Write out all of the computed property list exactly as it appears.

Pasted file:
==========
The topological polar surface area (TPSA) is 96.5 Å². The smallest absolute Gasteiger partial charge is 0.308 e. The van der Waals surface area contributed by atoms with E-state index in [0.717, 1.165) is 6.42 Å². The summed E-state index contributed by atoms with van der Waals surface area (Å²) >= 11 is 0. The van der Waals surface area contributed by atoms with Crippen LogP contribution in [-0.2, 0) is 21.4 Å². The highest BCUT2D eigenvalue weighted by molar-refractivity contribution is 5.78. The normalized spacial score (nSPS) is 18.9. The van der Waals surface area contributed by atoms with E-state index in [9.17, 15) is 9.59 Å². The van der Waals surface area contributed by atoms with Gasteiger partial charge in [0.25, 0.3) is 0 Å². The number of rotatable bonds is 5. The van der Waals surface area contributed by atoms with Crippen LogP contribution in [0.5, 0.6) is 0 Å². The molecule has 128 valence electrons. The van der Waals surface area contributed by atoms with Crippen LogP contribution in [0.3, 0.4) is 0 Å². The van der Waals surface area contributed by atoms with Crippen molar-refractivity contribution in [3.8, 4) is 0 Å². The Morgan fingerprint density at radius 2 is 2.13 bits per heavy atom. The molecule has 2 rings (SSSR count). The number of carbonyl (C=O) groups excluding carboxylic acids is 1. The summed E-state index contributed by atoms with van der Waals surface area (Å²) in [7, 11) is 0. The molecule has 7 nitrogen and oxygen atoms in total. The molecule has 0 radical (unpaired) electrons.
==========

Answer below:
The topological polar surface area (TPSA) is 96.5 Å². The smallest absolute Gasteiger partial charge is 0.308 e. The van der Waals surface area contributed by atoms with E-state index in [0.717, 1.165) is 6.42 Å². The summed E-state index contributed by atoms with van der Waals surface area (Å²) >= 11 is 0. The van der Waals surface area contributed by atoms with Crippen LogP contribution in [-0.2, 0) is 21.4 Å². The highest BCUT2D eigenvalue weighted by molar-refractivity contribution is 5.78. The normalized spacial score (nSPS) is 18.9. The van der Waals surface area contributed by atoms with E-state index in [9.17, 15) is 9.59 Å². The van der Waals surface area contributed by atoms with Gasteiger partial charge in [0.25, 0.3) is 0 Å². The number of rotatable bonds is 5. The van der Waals surface area contributed by atoms with Crippen LogP contribution in [0.5, 0.6) is 0 Å². The molecule has 128 valence electrons. The van der Waals surface area contributed by atoms with Crippen LogP contribution in [0.3, 0.4) is 0 Å². The van der Waals surface area contributed by atoms with Crippen molar-refractivity contribution in [3.8, 4) is 0 Å². The Morgan fingerprint density at radius 2 is 2.13 bits per heavy atom. The molecule has 2 rings (SSSR count). The number of carbonyl (C=O) groups excluding carboxylic acids is 1. The summed E-state index contributed by atoms with van der Waals surface area (Å²) in [7, 11) is 0. The molecule has 7 nitrogen and oxygen atoms in total. The molecule has 0 radical (unpaired) electrons.